Years ago I was talking to a teenage boy.  I was sharing with him that I thought he possessed a great deal of potential.  I intended my comments as a compliment to who he was and who he was becoming.  Unfortunately, he didn’t receive my words with great enthusiasm.  Rather, he stared at me and muttered, “Thanks, but I don’t need that kind of pressure!”

All of us have potential.  Some days we live up to our potential.  Some days we don’t.  I always enjoyed the challenge, but then again, I guess that for some people potential puts them under a burdening pressure that is uncomfortable and repressive to their personal growth.  Perhaps, it’s how we perceive what potential offers to us that makes the difference.  For me it is an open door inviting me into a future full of possibilities – even at my age!

There are so many wonderful people at Nardin Park.  There have been so many wonderful ministries that have taken place over the years.  There is so much potential here.  There is still much left to do and to become.  The same is true for each person’s individual life.  May God help us to live into our potential.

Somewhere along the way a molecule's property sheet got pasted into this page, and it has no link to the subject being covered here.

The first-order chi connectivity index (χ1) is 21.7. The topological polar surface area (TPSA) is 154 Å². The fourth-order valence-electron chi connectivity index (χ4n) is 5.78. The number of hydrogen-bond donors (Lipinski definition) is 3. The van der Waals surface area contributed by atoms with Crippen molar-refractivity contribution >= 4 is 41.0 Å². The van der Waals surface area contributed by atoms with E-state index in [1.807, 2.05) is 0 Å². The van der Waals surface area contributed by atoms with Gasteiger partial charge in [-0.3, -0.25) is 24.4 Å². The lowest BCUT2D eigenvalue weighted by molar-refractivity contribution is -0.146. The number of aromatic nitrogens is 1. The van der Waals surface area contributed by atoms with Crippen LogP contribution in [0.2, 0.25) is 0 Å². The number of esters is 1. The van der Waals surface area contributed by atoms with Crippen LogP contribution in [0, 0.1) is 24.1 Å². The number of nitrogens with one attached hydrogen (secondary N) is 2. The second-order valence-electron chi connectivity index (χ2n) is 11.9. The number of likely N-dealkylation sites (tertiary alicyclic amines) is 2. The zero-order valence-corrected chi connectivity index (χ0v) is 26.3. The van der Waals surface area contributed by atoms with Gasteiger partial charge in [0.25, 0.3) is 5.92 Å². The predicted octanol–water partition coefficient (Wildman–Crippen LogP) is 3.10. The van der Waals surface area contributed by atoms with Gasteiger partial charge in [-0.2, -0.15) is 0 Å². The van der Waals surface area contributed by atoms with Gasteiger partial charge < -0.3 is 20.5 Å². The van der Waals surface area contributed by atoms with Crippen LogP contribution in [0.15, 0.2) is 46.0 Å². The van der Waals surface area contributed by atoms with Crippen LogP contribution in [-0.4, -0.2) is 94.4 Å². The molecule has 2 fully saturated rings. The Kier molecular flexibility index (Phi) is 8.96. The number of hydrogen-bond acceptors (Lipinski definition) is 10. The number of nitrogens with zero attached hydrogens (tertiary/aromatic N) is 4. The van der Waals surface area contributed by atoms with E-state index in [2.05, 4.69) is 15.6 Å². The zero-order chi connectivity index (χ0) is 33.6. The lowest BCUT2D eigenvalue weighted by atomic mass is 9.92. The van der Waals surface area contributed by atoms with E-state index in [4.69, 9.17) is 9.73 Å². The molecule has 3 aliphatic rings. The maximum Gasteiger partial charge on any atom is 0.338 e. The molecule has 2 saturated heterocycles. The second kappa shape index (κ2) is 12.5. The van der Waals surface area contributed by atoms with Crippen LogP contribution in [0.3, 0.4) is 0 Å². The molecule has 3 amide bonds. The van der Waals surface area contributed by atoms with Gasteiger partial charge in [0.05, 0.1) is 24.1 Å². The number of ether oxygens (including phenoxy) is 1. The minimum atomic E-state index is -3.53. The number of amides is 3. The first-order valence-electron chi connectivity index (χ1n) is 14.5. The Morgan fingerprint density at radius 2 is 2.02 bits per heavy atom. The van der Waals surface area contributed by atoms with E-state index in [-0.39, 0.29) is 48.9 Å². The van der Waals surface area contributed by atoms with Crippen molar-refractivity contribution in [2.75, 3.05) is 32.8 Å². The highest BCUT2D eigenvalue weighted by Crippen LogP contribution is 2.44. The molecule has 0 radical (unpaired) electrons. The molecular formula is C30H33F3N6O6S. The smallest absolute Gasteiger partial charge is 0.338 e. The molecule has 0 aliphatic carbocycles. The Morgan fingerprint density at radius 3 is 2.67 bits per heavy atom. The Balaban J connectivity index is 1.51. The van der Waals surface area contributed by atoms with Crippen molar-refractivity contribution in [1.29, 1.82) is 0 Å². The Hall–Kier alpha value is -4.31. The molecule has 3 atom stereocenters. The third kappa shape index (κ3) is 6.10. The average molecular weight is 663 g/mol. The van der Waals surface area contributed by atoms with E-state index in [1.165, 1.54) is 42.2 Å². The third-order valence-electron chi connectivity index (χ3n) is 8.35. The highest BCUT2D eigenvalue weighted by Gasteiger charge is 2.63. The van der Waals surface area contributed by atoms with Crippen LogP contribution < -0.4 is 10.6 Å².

Independence Day

Over the years I’ve had many opportunities to participate in community theatre productions.  While in Flint I was able to be a part of the musical 1776.  I played John Hancock, the first signer of the Declaration of Independence.  When the 4th of July rolls around each year I think of that musical and the historyof our beginning as a nation.  I am grateful for such men as John Hancock, Benjamin Franklin, Thomas Jefferson, Richard Henry Lee and John Adams.  The labor pains of independence were agonizing and yet the birthed nation has now served as a beacon for freedom for 234 years.

The Fourth of July is also known as Independence Day.  We look forward to the fireworks, parades, barbecues, carnivals, fairs, picnics, concerts, baseball games, political speeches and cermonies.  This year July 4 falls on a Sunday.  The first time that July 4 as a holiday fell on a Sunday was 1779.  That year the holiday was celebrated on Monday, July 5.